The Conversation | Boris Johnson has unveiled an additional 1.25% levy on national insurance paid by wage earners and employers, which will raise £14 billion a year to help pay for the NHS and reforms to social care. Coming on the back of rises to income tax and corporation tax that were announced in the budget in March, it is the latest example of the government using tax rises rather than austerity to rein in public finances that have been hit by the cost of the pandemic. We asked Alex de Ruyter, a Professor of Economics at Birmingham City University, to explain how it would affect different parts of society.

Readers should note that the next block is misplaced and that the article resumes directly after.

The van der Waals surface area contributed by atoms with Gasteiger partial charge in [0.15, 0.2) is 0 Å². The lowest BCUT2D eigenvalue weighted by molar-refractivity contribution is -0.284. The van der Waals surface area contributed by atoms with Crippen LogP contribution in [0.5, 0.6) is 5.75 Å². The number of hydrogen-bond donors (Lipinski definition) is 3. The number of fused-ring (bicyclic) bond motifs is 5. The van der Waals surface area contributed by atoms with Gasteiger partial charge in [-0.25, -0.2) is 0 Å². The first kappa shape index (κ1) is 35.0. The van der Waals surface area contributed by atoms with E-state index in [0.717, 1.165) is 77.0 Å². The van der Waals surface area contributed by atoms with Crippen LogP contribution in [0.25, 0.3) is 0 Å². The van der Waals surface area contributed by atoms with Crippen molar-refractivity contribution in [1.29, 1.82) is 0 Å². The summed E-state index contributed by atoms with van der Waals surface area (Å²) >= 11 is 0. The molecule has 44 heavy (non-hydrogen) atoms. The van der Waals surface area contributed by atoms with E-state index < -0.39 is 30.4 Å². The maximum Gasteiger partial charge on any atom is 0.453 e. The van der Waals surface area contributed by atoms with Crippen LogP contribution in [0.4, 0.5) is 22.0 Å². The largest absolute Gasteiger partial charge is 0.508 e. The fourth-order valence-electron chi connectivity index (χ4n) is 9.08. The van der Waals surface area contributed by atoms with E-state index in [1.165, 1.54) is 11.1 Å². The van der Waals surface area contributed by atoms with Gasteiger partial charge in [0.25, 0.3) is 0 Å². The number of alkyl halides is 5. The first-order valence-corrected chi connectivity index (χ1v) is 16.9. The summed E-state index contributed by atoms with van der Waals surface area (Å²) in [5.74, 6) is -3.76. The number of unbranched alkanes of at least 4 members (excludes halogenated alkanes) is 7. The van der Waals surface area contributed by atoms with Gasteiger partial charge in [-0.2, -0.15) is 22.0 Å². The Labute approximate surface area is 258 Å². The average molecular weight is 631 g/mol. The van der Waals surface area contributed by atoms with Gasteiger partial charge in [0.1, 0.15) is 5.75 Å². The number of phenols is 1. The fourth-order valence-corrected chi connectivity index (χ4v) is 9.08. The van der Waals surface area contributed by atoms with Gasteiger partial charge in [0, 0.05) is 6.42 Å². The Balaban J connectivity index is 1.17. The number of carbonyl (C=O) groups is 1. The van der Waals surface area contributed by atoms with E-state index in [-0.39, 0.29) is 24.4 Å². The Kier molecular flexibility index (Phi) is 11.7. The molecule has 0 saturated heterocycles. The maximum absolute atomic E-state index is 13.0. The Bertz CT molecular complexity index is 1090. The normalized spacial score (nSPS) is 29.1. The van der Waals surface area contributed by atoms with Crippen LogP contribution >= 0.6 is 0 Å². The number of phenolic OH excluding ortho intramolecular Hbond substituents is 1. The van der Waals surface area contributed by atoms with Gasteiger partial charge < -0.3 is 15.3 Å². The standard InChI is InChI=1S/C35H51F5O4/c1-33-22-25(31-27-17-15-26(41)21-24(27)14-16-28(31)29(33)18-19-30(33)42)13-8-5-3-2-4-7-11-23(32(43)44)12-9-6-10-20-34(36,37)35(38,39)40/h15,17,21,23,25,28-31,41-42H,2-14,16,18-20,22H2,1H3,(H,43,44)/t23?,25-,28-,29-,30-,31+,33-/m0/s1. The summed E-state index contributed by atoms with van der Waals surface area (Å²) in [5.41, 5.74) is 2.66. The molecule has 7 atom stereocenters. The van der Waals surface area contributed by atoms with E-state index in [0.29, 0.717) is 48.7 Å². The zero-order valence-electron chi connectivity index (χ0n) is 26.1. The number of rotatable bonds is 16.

ATHENS | By Nick Maltkouzis | The social cost of the crisis in Greece is often hidden from visitors and casual observers. In fact if one excludes some parts of Athens and other big cities, the signs of the crisis are not always that visible. However, an increasing amount of Greeks are finding themselves socially excluded. According to the latest figures from the Hellenic Statistical Authority (ELSTAT), 34.6 percent of the population was considered to be living at risk of poverty or social exclusion in 2012, the highest proportion in the European Unión.